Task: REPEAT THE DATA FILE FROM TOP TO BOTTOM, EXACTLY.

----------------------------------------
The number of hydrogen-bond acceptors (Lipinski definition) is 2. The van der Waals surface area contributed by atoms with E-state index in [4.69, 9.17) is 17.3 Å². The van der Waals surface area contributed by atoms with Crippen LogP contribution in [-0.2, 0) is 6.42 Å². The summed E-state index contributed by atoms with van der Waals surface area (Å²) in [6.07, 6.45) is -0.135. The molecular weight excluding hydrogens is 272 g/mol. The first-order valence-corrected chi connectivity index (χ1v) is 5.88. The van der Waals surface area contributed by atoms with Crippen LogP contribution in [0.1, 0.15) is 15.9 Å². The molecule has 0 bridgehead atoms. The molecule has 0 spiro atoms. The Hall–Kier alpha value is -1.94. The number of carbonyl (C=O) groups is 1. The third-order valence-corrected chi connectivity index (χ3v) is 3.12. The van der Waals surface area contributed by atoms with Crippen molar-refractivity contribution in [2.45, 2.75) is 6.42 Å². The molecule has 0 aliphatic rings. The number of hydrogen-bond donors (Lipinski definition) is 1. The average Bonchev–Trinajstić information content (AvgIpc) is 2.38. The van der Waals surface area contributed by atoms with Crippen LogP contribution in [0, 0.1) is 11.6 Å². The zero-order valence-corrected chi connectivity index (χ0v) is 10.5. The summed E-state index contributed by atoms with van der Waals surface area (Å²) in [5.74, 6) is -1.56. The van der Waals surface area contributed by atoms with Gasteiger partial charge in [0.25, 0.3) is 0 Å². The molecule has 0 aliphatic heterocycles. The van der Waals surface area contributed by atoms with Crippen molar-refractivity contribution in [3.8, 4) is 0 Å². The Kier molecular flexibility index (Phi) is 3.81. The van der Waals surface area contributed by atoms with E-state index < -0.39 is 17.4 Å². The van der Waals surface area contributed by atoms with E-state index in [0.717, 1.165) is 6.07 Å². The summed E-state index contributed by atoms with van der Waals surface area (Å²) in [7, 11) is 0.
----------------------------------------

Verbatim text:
The number of hydrogen-bond acceptors (Lipinski definition) is 2. The van der Waals surface area contributed by atoms with E-state index in [4.69, 9.17) is 17.3 Å². The van der Waals surface area contributed by atoms with Crippen LogP contribution in [-0.2, 0) is 6.42 Å². The summed E-state index contributed by atoms with van der Waals surface area (Å²) in [6.07, 6.45) is -0.135. The molecular weight excluding hydrogens is 272 g/mol. The first-order valence-corrected chi connectivity index (χ1v) is 5.88. The van der Waals surface area contributed by atoms with Crippen LogP contribution in [0.1, 0.15) is 15.9 Å². The molecule has 0 bridgehead atoms. The molecule has 0 spiro atoms. The Hall–Kier alpha value is -1.94. The number of carbonyl (C=O) groups is 1. The third-order valence-corrected chi connectivity index (χ3v) is 3.12. The van der Waals surface area contributed by atoms with Crippen molar-refractivity contribution in [2.45, 2.75) is 6.42 Å². The molecule has 0 aliphatic rings. The number of hydrogen-bond donors (Lipinski definition) is 1. The average Bonchev–Trinajstić information content (AvgIpc) is 2.38. The van der Waals surface area contributed by atoms with Crippen LogP contribution in [0, 0.1) is 11.6 Å². The zero-order valence-corrected chi connectivity index (χ0v) is 10.5. The summed E-state index contributed by atoms with van der Waals surface area (Å²) in [5.74, 6) is -1.56. The van der Waals surface area contributed by atoms with Gasteiger partial charge in [0.25, 0.3) is 0 Å². The molecule has 0 aliphatic heterocycles. The van der Waals surface area contributed by atoms with Crippen molar-refractivity contribution in [3.8, 4) is 0 Å². The Kier molecular flexibility index (Phi) is 3.81. The van der Waals surface area contributed by atoms with E-state index < -0.39 is 17.4 Å². The van der Waals surface area contributed by atoms with E-state index in [0.717, 1.165) is 6.07 Å². The summed E-state index contributed by atoms with van der Waals surface area (Å²) in [7, 11) is 0.